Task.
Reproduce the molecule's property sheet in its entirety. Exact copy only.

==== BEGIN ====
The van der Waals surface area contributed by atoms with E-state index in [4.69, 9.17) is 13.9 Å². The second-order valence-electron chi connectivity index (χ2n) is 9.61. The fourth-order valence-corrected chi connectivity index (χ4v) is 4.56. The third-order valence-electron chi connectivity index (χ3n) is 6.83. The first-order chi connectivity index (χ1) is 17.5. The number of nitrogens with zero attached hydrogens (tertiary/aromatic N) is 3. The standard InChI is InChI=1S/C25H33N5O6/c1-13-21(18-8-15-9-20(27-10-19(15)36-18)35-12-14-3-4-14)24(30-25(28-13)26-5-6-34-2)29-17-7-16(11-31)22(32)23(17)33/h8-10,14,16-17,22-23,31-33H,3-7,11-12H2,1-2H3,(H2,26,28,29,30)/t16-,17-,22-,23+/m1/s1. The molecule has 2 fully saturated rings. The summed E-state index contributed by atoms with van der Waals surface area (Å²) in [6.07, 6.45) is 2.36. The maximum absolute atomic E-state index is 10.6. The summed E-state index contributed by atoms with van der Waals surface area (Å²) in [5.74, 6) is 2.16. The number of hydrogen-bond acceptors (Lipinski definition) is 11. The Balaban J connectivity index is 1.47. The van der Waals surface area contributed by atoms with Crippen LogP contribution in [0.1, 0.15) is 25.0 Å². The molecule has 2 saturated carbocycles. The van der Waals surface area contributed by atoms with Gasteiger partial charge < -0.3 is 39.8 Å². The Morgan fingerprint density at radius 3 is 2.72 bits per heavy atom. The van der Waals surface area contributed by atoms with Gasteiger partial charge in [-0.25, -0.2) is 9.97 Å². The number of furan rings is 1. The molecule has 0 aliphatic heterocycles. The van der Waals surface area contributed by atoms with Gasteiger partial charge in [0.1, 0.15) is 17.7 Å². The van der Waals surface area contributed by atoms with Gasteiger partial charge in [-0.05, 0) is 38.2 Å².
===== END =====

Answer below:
The van der Waals surface area contributed by atoms with E-state index in [4.69, 9.17) is 13.9 Å². The second-order valence-electron chi connectivity index (χ2n) is 9.61. The fourth-order valence-corrected chi connectivity index (χ4v) is 4.56. The third-order valence-electron chi connectivity index (χ3n) is 6.83. The first-order chi connectivity index (χ1) is 17.5. The number of nitrogens with zero attached hydrogens (tertiary/aromatic N) is 3. The standard InChI is InChI=1S/C25H33N5O6/c1-13-21(18-8-15-9-20(27-10-19(15)36-18)35-12-14-3-4-14)24(30-25(28-13)26-5-6-34-2)29-17-7-16(11-31)22(32)23(17)33/h8-10,14,16-17,22-23,31-33H,3-7,11-12H2,1-2H3,(H2,26,28,29,30)/t16-,17-,22-,23+/m1/s1. The molecule has 2 fully saturated rings. The summed E-state index contributed by atoms with van der Waals surface area (Å²) in [6.07, 6.45) is 2.36. The maximum absolute atomic E-state index is 10.6. The summed E-state index contributed by atoms with van der Waals surface area (Å²) in [5.74, 6) is 2.16. The number of hydrogen-bond acceptors (Lipinski definition) is 11. The Balaban J connectivity index is 1.47. The van der Waals surface area contributed by atoms with Crippen LogP contribution in [0.1, 0.15) is 25.0 Å². The molecule has 2 saturated carbocycles. The van der Waals surface area contributed by atoms with Gasteiger partial charge < -0.3 is 39.8 Å². The Morgan fingerprint density at radius 3 is 2.72 bits per heavy atom. The van der Waals surface area contributed by atoms with Gasteiger partial charge in [-0.25, -0.2) is 9.97 Å². The number of furan rings is 1. The molecule has 0 aliphatic heterocycles. The van der Waals surface area contributed by atoms with Gasteiger partial charge in [0.1, 0.15) is 17.7 Å². The van der Waals surface area contributed by atoms with Gasteiger partial charge in [-0.05, 0) is 38.2 Å².